Brighton Leadership Group

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Trump Tips – How NOT to Make Change

GoodChoiceBadChoiceThere was an uproar over the weekend about a poorly implemented change announcement on immigration.
Our intention is not to debate President Trump’s position on immigration but rather to showcase all the things made this a fantastic example of poorly communicated and ineffective change.
Here are Tips from Trump – what not to do when leading change:
1.       Keep the Change a Secret – when a leader decides to implement a change, it is essential to socialize the change with the people responsible for the success of the change. This enables additional data points to be gathered and a coalition of support to get built. Everyone needs time to understand and adjust to change. Making a surprise announcement prevents coordination among the leaders who are responsible for implementing the change. We recommend that leaders communicate changes in advance to everyone who has a role in making the change successful.
2.       Fail to Assess Impact – one of the consistent mistakes made in initiating change is to forget the people impacted by the change. Leaders love change. Their vision of the future state is so exciting that it compels them to share it. However, people may be impacted in ways that were never considered and create unintended consequences. Solid, systemic thinking demands that changes be evaluated in a larger context. For example, we are coaching a CEO who is completely changing the distribution of his primary product. This is impacting thousands of volunteers who are a critical part of the supply chain. Without understanding the impact of his intended change, this CEO could radically reduce sales and devastate his bottom line.
3.       Assume Announcement Equals Change – just because you tell everyone about a change doesn’t mean that real change is going to happen. There was a flurry of activity and lots of protest about the executive order signed on Friday. Unfortunately, the stated goal of stopping terrorism is not going to be achieved. Announcing a change doesn’t mean the orchestrated steps to accomplish the goal are going to happen. For example, we are working with a company that just went through an acquisition and is working to integrate the two organizations. It’s less than a year into the blending of the two companies and there is a lot of work to achieve the synergistic outcomes promised by the business case. While it’s true that there is one executive team leading the change, the work is far from over. After the last all leader meeting, the CEO was ready to take on the next challenge rather than finish the integration change that was still in process.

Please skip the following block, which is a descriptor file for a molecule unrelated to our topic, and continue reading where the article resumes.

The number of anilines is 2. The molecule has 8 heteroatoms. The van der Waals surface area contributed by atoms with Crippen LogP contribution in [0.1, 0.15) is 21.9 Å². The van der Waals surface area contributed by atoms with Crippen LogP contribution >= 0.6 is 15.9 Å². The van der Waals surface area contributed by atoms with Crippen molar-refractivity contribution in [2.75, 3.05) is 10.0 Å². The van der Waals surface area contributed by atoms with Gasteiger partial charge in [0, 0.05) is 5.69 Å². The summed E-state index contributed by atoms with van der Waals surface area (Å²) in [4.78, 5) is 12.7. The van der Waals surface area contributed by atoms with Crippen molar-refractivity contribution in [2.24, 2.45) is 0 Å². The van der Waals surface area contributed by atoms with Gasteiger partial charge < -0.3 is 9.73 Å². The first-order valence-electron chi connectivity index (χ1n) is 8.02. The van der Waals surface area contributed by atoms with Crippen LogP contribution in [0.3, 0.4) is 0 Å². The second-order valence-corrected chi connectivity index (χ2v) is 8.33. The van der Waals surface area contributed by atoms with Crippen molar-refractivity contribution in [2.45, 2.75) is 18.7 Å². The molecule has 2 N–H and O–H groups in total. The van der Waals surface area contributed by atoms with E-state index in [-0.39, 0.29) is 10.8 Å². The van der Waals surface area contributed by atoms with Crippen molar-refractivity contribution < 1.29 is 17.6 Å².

4.       Be Surprised by Resistance – all change creates resistance. Newton’s third law of motion is: For every action, there is an equal and opposite reaction. The question is never whether there will be resistance, it’s how you successfully manage the resistance. Use thoughtful change management to minimize resistance and accelerate the change.  Don’t get caught by surprise. Give people space to understand and adjust to a change. While you may not have visible protesters in your organization, there will always be people who protest in a passive, engagement sucking manner. Don’t let the proverbial wind get sucked out of your change sails. Proceed full speed ahead by applying change management and overcoming expected resistance.
As a leader, if your intention is to create chaos, destabilize the organization and create shock and awe then you can follow the President’s approach to change. If you want to create lasting change then we suggest that you get others involved, pay attention to the impact the change has on people, make a plan beyond announcing the change and be prepared for resistance.

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